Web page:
The influence of otaku culture has shaped Akihabara's businesses and buildings to reflect the interests of otaku and gained the district worldwide fame for its distinctive imagery.[9] Akihabara tries to create an atmosphere as close as possible to the game and anime worlds of customers' interest. The streets of Akihabara are covered with anime and manga icons, and cosplayers line the sidewalks handing out advertisements, especially for maid cafés. Release events, special events, and conventions in Akihabara give anime and manga fans frequent opportunities to meet the creators of the works they follow and strengthen the connection between the region and otaku culture. The design of many of the buildings serves to create the sort of atmosphere that draws in otaku. Architects design the stores of Akihabara to be more opaque and closed to reflect the general desire of many otaku to live in their anime worlds rather than display their interests to the world at large.[2][10]

Akihabara's role as a free market has also allowed a large amount of amateur work to find a passionate audience in the otaku who frequent the area. Doujinshi (amateur or fanmade manga based on an anime/manga/game) has been growing in Akihabara since the 1970s when publishers began to drop manga that were not ready for large markets.[2] Comiket is largest spot sale of Doujinshi in Japan.

Akiba-kei Idol[edit]

Early Akiba-kei idol
Stage Name Haruko Momoi (momo-i) Shoko Nakagawa (Shokotan) AKB48
Haruko Momoi in concert at FanimeCon 2010-05-30 7.JPG
Shoko Nakagawa at Japan Expo 2014 (5).jpg
Years Active 1996 - 2001 - 2005 -
Description Haruko Momoi (momo-i) is known first Akiba-kei idol.[11]

She started her activities by watching the live performance of Aoi Mizuno, an underground idol who made her solo debut in 1994.

Considering the rise of Akiba-kei in the late 2000s, it can be said that she started her activities as an Akiba-kei idol very early.

Shoko Nakagawa (Shokotan) is most famous Akiba-kei idol in Japan.

In 2008, she overtook the popular tarento Kaori Manabe in the number of blog views and ranked first. It is the first Akiba-kei idol who gained general recognition.

AKB48 is the Japanese Idol Group, started in Akihabara.

Later, several groups were formed that incorporated "48" as part of their name and grew into a franchise.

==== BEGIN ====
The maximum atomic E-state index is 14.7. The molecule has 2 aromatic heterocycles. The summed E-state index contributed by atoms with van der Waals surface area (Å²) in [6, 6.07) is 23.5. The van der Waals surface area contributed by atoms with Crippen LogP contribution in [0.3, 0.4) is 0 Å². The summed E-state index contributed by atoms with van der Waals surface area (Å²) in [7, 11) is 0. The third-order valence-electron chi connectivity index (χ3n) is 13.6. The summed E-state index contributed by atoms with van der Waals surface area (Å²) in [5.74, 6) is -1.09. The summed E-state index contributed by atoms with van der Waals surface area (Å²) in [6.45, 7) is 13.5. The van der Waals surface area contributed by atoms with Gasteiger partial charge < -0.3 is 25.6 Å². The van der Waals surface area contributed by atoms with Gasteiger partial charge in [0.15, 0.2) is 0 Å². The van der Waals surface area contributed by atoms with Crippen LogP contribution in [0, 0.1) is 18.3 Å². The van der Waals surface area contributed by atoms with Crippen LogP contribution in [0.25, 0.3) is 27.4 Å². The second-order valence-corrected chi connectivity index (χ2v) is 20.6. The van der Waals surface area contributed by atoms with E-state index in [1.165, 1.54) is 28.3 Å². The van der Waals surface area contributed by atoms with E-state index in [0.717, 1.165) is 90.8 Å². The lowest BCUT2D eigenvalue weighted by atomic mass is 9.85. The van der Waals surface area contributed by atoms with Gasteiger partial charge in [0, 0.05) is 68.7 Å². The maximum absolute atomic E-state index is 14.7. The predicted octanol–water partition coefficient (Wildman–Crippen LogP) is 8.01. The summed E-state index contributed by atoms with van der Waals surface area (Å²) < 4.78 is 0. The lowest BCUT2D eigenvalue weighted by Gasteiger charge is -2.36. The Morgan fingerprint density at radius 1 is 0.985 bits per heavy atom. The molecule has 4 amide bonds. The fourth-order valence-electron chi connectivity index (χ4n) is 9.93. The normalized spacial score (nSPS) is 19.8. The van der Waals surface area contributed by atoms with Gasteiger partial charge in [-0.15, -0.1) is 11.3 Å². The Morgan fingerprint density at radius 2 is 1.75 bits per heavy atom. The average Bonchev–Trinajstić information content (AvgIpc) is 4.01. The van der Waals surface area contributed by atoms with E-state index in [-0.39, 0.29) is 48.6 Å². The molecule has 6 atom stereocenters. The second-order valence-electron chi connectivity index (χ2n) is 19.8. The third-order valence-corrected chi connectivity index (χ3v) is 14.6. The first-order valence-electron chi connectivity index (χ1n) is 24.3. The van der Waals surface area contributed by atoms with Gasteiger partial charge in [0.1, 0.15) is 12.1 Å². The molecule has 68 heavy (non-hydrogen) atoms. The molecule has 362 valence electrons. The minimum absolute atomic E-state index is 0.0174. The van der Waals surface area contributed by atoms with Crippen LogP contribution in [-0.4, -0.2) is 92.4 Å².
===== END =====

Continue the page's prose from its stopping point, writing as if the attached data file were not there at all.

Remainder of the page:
Akiba-kei idol is the Japanese idol representing Akihabara style. It is said that the activities of Akiba-kei idols were started by women who were influenced by the style of underground idols created by Aoi Mizuno.

In the 1990s, Akihabara was a maniac electric town and was considered a place for men to go. However, there were a few women who liked Akihabara, and Haruko Momoi was one of them. Haruko Momoi is also an enthusiastic fan of Aoi Mizuno, who made her debut before Haruko Momoi and completed the style of an underground idol, and started her activities as an underground idol by cosplaying as Shiori Fujisaki, the character of Tokimeki Memorial. Since the cosplay of anime characters and activities as underground idols are characteristics that are widely seen in later Akiba-kei idols, there are many opinions in Japan that Haruko Momoi made the prototype of Akiba-kei idols.

Haruko Momoi (momo-i), today's famous Anison musician, is known first Akiba-kei idol and her activities was started in 1996. It is a very early start of activity.[11] And Shoko Nakagawa, today's famous tarento, is most famous Akiba-kei idol in Japan and her activities was started in 2001. The idol group AKB48, one of Japan's highest selling contemporary musical acts they were started activities in 2005, runs its own theater in Akihabara, from which the group's name is derived.[12] Formed in 2009, Dempagumi.inc has all members claiming to be otaku of some genre. By the time of Dempagumi.inc, the number of Akiba-kei idols had increased considerably. With the spread of otaku culture, it is no longer necessary to distinguish by place name, so Akiba-kei is becoming a dead language. Therefore, at present, the artists who were called Akiba-kei idols in the past are working beyond the framework of Akiba-kei and their activities also had a great influence on contemporary Japanese culture.

See also[edit]


  1. ^ a b Cybriwsky, Roman. Historical dictionary of Tokyo.Scarecrow Press, 2011.
  2. ^ a b c d e f g Nobuoka, Jakob. "User innovation and creative consumption in Japanese culture industries: The case of Akihabara, Tokyo." Geografiska Annaler: Series B, Human Geography 92.3 (2010): 205–218.
  3. ^ a b Yamada, Kazuhito. Entrepreneurship in Akihabara.
  4. ^ "Tokyo Akihabara "Must See" Top Five".
  5. ^ "秋葉神社(台東区松が谷)".
  6. ^ "秋葉神社の概要".
  7. ^ "Akihabara: Electric Town For Tech, Games, Anime!".
  8. ^ IMAI, Nobuharu. "The Momentary and Placeless Community: Constructing a New Community with regards to Otaku Culture." Inter Faculty 1 (2010).
  9. ^ The ultimate geek's guide to Tokyo, CNN travel (18 December 2018)
  10. ^ Morikawa, Kaichiro. "Learning from Akihabara: The birth of a personapolis." Gentosha, Tokyo (2003).
  11. ^ a b "桃井はるこ(Rooftop2015年9月号) - インタビュー". Rooftop (in Japanese). Retrieved 2020-10-22.
  12. ^ "A Beginner's Guide to the 48Group Family". www.tsunagujapan.com. Retrieved 2019-02-14.

External links[edit]

Coordinates: 35°41′54″N 139°46′23″E / 35.69836°N 139.77313°E / 35.69836; 139.77313